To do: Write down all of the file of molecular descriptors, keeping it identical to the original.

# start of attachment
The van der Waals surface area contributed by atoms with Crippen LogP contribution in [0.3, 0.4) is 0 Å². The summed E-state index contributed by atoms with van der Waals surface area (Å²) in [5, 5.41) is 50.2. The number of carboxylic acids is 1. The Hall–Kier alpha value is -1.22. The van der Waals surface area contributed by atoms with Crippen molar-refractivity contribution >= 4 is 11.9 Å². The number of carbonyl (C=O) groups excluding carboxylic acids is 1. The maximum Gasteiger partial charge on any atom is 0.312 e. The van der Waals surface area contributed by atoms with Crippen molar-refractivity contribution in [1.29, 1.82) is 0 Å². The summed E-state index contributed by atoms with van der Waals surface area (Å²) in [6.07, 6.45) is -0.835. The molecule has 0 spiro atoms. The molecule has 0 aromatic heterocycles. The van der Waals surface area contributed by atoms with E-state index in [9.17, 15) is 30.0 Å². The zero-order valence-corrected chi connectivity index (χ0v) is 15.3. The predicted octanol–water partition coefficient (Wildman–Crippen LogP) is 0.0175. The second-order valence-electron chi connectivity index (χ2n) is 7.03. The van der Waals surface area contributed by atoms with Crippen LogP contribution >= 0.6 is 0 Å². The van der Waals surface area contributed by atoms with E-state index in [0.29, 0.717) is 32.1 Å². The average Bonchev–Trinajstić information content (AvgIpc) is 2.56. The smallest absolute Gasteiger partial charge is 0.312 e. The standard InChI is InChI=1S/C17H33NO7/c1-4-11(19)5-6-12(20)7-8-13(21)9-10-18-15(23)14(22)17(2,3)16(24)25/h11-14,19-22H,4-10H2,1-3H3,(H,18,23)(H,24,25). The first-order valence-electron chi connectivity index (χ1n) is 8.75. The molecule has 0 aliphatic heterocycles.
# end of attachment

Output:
The van der Waals surface area contributed by atoms with Crippen LogP contribution in [0.3, 0.4) is 0 Å². The summed E-state index contributed by atoms with van der Waals surface area (Å²) in [5, 5.41) is 50.2. The number of carboxylic acids is 1. The Hall–Kier alpha value is -1.22. The van der Waals surface area contributed by atoms with Crippen molar-refractivity contribution >= 4 is 11.9 Å². The number of carbonyl (C=O) groups excluding carboxylic acids is 1. The maximum Gasteiger partial charge on any atom is 0.312 e. The van der Waals surface area contributed by atoms with Crippen molar-refractivity contribution in [1.29, 1.82) is 0 Å². The summed E-state index contributed by atoms with van der Waals surface area (Å²) in [6.07, 6.45) is -0.835. The molecule has 0 spiro atoms. The molecule has 0 aromatic heterocycles. The van der Waals surface area contributed by atoms with E-state index in [9.17, 15) is 30.0 Å². The zero-order valence-corrected chi connectivity index (χ0v) is 15.3. The predicted octanol–water partition coefficient (Wildman–Crippen LogP) is 0.0175. The second-order valence-electron chi connectivity index (χ2n) is 7.03. The van der Waals surface area contributed by atoms with Crippen LogP contribution >= 0.6 is 0 Å². The van der Waals surface area contributed by atoms with E-state index in [0.29, 0.717) is 32.1 Å². The average Bonchev–Trinajstić information content (AvgIpc) is 2.56. The smallest absolute Gasteiger partial charge is 0.312 e. The standard InChI is InChI=1S/C17H33NO7/c1-4-11(19)5-6-12(20)7-8-13(21)9-10-18-15(23)14(22)17(2,3)16(24)25/h11-14,19-22H,4-10H2,1-3H3,(H,18,23)(H,24,25). The first-order valence-electron chi connectivity index (χ1n) is 8.75. The molecule has 0 aliphatic heterocycles.